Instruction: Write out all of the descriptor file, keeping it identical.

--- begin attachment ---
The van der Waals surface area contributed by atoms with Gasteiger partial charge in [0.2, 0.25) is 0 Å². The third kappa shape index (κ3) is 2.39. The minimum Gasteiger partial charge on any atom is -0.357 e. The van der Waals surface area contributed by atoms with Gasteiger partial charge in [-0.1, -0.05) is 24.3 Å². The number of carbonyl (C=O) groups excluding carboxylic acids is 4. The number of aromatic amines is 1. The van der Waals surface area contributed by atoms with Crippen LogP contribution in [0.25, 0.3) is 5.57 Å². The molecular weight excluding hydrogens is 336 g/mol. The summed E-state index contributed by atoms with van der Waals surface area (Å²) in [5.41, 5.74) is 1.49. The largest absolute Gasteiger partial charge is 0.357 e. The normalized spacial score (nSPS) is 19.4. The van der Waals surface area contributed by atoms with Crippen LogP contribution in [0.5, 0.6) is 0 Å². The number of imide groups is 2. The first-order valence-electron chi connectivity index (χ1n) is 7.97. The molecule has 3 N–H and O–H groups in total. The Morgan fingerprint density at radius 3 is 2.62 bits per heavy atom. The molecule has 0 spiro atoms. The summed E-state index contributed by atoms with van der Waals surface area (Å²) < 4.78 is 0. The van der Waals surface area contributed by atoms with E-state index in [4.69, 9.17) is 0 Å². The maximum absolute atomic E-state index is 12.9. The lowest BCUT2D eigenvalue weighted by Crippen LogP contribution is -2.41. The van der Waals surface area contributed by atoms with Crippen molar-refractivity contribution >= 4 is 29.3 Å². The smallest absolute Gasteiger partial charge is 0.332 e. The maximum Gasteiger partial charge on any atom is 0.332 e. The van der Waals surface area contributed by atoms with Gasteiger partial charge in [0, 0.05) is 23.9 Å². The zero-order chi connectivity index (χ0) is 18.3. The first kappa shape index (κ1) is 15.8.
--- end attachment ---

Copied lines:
The van der Waals surface area contributed by atoms with Gasteiger partial charge in [0.2, 0.25) is 0 Å². The third kappa shape index (κ3) is 2.39. The minimum Gasteiger partial charge on any atom is -0.357 e. The van der Waals surface area contributed by atoms with Gasteiger partial charge in [-0.1, -0.05) is 24.3 Å². The number of carbonyl (C=O) groups excluding carboxylic acids is 4. The number of aromatic amines is 1. The van der Waals surface area contributed by atoms with Crippen LogP contribution in [0.25, 0.3) is 5.57 Å². The molecular weight excluding hydrogens is 336 g/mol. The summed E-state index contributed by atoms with van der Waals surface area (Å²) in [5.41, 5.74) is 1.49. The largest absolute Gasteiger partial charge is 0.357 e. The normalized spacial score (nSPS) is 19.4. The van der Waals surface area contributed by atoms with Crippen LogP contribution in [0.5, 0.6) is 0 Å². The number of imide groups is 2. The first-order valence-electron chi connectivity index (χ1n) is 7.97. The molecule has 3 N–H and O–H groups in total. The Morgan fingerprint density at radius 3 is 2.62 bits per heavy atom. The molecule has 0 spiro atoms. The summed E-state index contributed by atoms with van der Waals surface area (Å²) < 4.78 is 0. The van der Waals surface area contributed by atoms with E-state index in [4.69, 9.17) is 0 Å². The maximum absolute atomic E-state index is 12.9. The lowest BCUT2D eigenvalue weighted by Crippen LogP contribution is -2.41. The van der Waals surface area contributed by atoms with Crippen molar-refractivity contribution >= 4 is 29.3 Å². The smallest absolute Gasteiger partial charge is 0.332 e. The maximum Gasteiger partial charge on any atom is 0.332 e. The van der Waals surface area contributed by atoms with Gasteiger partial charge in [0, 0.05) is 23.9 Å². The zero-order chi connectivity index (χ0) is 18.3. The first kappa shape index (κ1) is 15.8.